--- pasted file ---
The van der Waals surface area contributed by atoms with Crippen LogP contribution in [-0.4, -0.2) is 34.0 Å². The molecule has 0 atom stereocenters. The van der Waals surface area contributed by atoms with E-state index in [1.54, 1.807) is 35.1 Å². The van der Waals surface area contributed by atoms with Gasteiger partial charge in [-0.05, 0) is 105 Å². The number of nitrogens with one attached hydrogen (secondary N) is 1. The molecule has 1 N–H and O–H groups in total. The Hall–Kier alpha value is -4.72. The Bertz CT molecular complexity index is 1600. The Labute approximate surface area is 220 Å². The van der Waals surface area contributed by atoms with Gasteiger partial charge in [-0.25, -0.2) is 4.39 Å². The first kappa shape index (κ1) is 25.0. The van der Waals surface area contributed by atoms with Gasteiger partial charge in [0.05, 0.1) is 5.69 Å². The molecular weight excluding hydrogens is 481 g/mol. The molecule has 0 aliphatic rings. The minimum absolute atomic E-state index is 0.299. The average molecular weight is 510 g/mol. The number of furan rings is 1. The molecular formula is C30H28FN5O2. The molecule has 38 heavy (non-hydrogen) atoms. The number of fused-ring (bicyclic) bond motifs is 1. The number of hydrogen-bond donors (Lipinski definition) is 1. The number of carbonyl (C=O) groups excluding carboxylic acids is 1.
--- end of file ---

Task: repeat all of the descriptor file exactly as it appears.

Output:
The van der Waals surface area contributed by atoms with Crippen LogP contribution in [-0.4, -0.2) is 34.0 Å². The molecule has 0 atom stereocenters. The van der Waals surface area contributed by atoms with E-state index in [1.54, 1.807) is 35.1 Å². The van der Waals surface area contributed by atoms with Gasteiger partial charge in [-0.05, 0) is 105 Å². The number of nitrogens with one attached hydrogen (secondary N) is 1. The molecule has 1 N–H and O–H groups in total. The Hall–Kier alpha value is -4.72. The Bertz CT molecular complexity index is 1600. The Labute approximate surface area is 220 Å². The van der Waals surface area contributed by atoms with Gasteiger partial charge in [-0.25, -0.2) is 4.39 Å². The first kappa shape index (κ1) is 25.0. The van der Waals surface area contributed by atoms with Gasteiger partial charge in [0.05, 0.1) is 5.69 Å². The molecular weight excluding hydrogens is 481 g/mol. The molecule has 0 aliphatic rings. The minimum absolute atomic E-state index is 0.299. The average molecular weight is 510 g/mol. The number of furan rings is 1. The molecular formula is C30H28FN5O2. The molecule has 38 heavy (non-hydrogen) atoms. The number of fused-ring (bicyclic) bond motifs is 1. The number of hydrogen-bond donors (Lipinski definition) is 1. The number of carbonyl (C=O) groups excluding carboxylic acids is 1.